BRASILIA, (Reuters) – The jailing of Brazil’s former President Luiz Inacio Lula da Silva has hardened convictions in his Workers Party that he should be nominated to run for president, its senior members said, a plan that may leave the broader left fragmented as elections approach.
There is little chance Lula, convicted of bribery and facing six more graft trials, will be eligible to stand for the October vote, even if freed by an appeal that the Supreme Court could take up on Wednesday.
But the Workers Party has closed ranks behind him, with the national executive saying on Monday that they will register him as a presidential candidate close to the August deadline for hopefuls to enter the race. That delays the chance for an electoral court to formally bar his candidacy and keeps pressure on the judiciary for locking up the campaign front-runner.
Even party officials who previously backed at least discussing alternative candidates after Lula’s conviction last year now say it is no time for such debate.
“To talk about Plan B now would divide the party at a moment when our tactic is to strengthen Lula,” said Washington Quaqua, the head of the Workers Party in Rio de Janeiro state. “He is our candidate until he decides otherwise. We will take this to the limit.”
A party official said Lula’s sudden imprisonment after losing a Supreme Court ruling last week left leaders in a state of shock, turning their focus to a vigil outside of the police headquarters in the southern city of Curitiba where he is held.
“They are all still stunned and nobody can discuss clearly what the best options are,” said the official, who works in the party leadership in Brasilia but asked not to be named because he was not authorized to speak publicly
Keeping Lula as a candidate is a way to maximize the eventual transfer of his political capital to an heir he has so far avoided publicly choosing, according to political scientist Rubens Figueiredo.
But Figueiredo said the strategy risks hurting the left’s electoral odds by delaying the campaign of a successor until it is too late.
“Lula’s plan is to continue on the political stage as long as he can. And when he is barred he will say: ‘Since I can’t, here is my candidate,’” said Figueiredo, director of Sao Paulo research center CEPAC.
Parties can change their candidate on the ballot until 20 days before the Oct. 7 election. Opinion polls before his imprisonment showed Lula well ahead of other potential candidates, with 36 percent of voter intentions in the most recent Datafolha survey in January.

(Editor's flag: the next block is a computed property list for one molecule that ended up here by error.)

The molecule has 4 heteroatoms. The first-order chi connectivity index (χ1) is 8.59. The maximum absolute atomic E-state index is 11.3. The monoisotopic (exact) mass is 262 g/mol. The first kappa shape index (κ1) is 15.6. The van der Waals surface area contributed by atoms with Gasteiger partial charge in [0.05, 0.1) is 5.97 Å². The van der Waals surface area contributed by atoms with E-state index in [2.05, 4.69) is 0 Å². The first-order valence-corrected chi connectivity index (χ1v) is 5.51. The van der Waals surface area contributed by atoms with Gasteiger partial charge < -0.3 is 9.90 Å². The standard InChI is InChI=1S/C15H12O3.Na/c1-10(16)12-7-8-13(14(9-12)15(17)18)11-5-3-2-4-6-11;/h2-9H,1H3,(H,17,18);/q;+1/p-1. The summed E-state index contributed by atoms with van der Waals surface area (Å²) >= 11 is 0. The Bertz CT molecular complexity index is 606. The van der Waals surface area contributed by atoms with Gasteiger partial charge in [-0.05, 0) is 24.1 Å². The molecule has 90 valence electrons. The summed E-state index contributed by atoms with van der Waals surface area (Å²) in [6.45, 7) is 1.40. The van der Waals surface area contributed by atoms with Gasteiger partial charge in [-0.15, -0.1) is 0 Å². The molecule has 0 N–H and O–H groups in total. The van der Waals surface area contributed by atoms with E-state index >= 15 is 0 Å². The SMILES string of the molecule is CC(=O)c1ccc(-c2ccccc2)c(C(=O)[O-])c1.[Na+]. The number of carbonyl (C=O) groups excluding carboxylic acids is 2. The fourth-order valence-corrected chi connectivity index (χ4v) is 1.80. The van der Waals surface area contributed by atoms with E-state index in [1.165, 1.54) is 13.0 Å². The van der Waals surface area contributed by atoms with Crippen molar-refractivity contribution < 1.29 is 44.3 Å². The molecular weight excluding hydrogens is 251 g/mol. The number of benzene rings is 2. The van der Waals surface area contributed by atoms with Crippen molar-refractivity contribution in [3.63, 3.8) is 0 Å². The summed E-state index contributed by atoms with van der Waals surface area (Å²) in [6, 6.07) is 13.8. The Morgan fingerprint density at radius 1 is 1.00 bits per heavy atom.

Lula’s most likely chosen heir is former Sao Paulo Mayor Fernando Haddad, who has a limited national profile and is polling in the low single digits, but has not been caught up in the graft investigations that have swept Brazil’s political class and disgusted voters.
Another option is former Bahia Governor Jaques Wagner, who has dropped out of public sight in recent months. Police are investigating him over accusations of bribery, related to the building of a World Cup soccer stadium in his state.
Senator Gleisi Hoffmann, the current leader of the Workers Party and a fiery speaker who Lula chose as his spokeswoman, also has legal woes.
The Supreme Court ruled in 2016 that she must stand trial for allegedly receiving 1 million reais ($290,000) in illegal funds for her 2010 Senate campaign.
Wagner, Hoffman and Lula have denied committing any crimes.
The dominance of the Workers Party over the past two decades – and Lula’s importance within the party – has given little room on the left for other standard bearers who could fill his shoes.
Polls show former Ceara state governor Ciro Gomes, running for the populist Democratic Labor Party, and environmentalist Marina Silva would each draw about 15 percent of his votes.
But the other 70 percent remains up for grabs, between otherwise undecided voters and disenchanted Lula supporters, some of whom have told pollsters they intend to cast null or blank votes.